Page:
Economy - Mauritian President Rajkeswur Purryag has sharply criticised the plan by the European Union (EU) to abolish the ACP (Africa, Caribbean and Pacific) sugar quota regime from 2017, saying the affected countries will survive despite the EU action.
He spoke at the centenary celebration of the Médine Camp de Masque Cooperative Society, in the east of the island, that groups about 500 farmers and cooperative members engaged in the cultivation of sugar cane.
The President said the EU has forgotten that the ACP sugar-producing countries have supplied sugar to it (EU) for several decades.
'First, the EU reduced the price of sugar by 36%; we did not die of hunger in this country. Now, it wants to abolish the sugar quota regime in 2017. We will not beg, we just want more time to complete the reform of our industry that we started some years back,' he said.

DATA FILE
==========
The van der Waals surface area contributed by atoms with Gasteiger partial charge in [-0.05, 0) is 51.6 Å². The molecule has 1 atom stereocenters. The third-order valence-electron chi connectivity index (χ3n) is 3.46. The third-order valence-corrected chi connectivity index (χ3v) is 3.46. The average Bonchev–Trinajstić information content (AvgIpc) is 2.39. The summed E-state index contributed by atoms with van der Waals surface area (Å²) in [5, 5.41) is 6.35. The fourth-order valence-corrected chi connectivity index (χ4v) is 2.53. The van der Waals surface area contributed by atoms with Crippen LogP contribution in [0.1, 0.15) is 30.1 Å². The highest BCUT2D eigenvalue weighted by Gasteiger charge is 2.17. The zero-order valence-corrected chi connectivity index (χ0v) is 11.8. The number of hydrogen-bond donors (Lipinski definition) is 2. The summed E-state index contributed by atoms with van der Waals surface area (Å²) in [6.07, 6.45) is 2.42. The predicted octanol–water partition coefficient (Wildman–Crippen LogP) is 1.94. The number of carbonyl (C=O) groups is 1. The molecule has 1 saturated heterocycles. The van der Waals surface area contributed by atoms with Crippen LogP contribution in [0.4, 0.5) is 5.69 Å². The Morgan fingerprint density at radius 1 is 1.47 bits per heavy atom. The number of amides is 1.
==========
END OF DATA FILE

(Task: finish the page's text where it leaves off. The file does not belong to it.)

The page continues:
President Purryag expressed the belief that the EU was not honouring its commitment towards the ACP countries.
According to him, the EU is only caring for the new member-countries of the Union coming from Eastern Europe.
'Why do you think the British brought Indian immigrants to Mauritius, Fiji and Surinam? To cultivate sugar cane because this product has not only a good economic value but also because there is not enough production in Europe,' he said, asking the EU to reconsider its decision to abolish the sugar quota regime by 2017 as it entails an overproduction of sugar in Europe and a drastic fall in the price.
Under recent reforms to the EU Common Agricultural Policy (CAP), a new sugar regime will enter into force in 2017, which will include the abolition of sugar quotas.
ACP contributes 60 per cent of sugar imports to the EU, and believe that the new policy will have serious impact on ACP countries because it will lead to market instability and price volatility.